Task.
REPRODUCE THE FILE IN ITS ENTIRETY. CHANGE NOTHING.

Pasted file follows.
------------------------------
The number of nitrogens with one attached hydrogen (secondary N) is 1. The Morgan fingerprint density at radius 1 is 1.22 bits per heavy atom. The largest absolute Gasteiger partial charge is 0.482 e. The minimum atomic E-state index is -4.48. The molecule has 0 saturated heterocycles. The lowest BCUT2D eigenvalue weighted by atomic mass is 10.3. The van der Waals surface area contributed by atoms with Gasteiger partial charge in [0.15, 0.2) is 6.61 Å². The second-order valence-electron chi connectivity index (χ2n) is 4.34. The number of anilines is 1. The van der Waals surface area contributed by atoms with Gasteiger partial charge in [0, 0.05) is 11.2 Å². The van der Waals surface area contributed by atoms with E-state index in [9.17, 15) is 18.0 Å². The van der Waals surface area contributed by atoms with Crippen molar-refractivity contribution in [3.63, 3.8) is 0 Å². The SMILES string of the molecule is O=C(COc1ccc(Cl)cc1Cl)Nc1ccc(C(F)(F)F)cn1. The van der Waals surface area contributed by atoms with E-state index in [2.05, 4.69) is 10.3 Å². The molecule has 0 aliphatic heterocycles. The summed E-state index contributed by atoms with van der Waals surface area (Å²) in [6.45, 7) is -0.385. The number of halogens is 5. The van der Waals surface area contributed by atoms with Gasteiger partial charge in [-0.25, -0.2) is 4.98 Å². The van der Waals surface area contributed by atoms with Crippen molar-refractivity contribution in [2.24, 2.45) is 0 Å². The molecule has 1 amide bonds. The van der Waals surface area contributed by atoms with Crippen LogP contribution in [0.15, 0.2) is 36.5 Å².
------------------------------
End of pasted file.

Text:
The number of nitrogens with one attached hydrogen (secondary N) is 1. The Morgan fingerprint density at radius 1 is 1.22 bits per heavy atom. The largest absolute Gasteiger partial charge is 0.482 e. The minimum atomic E-state index is -4.48. The molecule has 0 saturated heterocycles. The lowest BCUT2D eigenvalue weighted by atomic mass is 10.3. The van der Waals surface area contributed by atoms with Gasteiger partial charge in [0.15, 0.2) is 6.61 Å². The second-order valence-electron chi connectivity index (χ2n) is 4.34. The number of anilines is 1. The van der Waals surface area contributed by atoms with Gasteiger partial charge in [0, 0.05) is 11.2 Å². The van der Waals surface area contributed by atoms with E-state index in [9.17, 15) is 18.0 Å². The van der Waals surface area contributed by atoms with Crippen molar-refractivity contribution in [3.63, 3.8) is 0 Å². The SMILES string of the molecule is O=C(COc1ccc(Cl)cc1Cl)Nc1ccc(C(F)(F)F)cn1. The van der Waals surface area contributed by atoms with E-state index in [2.05, 4.69) is 10.3 Å². The molecule has 0 aliphatic heterocycles. The summed E-state index contributed by atoms with van der Waals surface area (Å²) in [6.45, 7) is -0.385. The number of halogens is 5. The van der Waals surface area contributed by atoms with Gasteiger partial charge in [-0.25, -0.2) is 4.98 Å². The van der Waals surface area contributed by atoms with Crippen molar-refractivity contribution in [2.24, 2.45) is 0 Å². The molecule has 1 amide bonds. The van der Waals surface area contributed by atoms with Crippen LogP contribution in [0.15, 0.2) is 36.5 Å².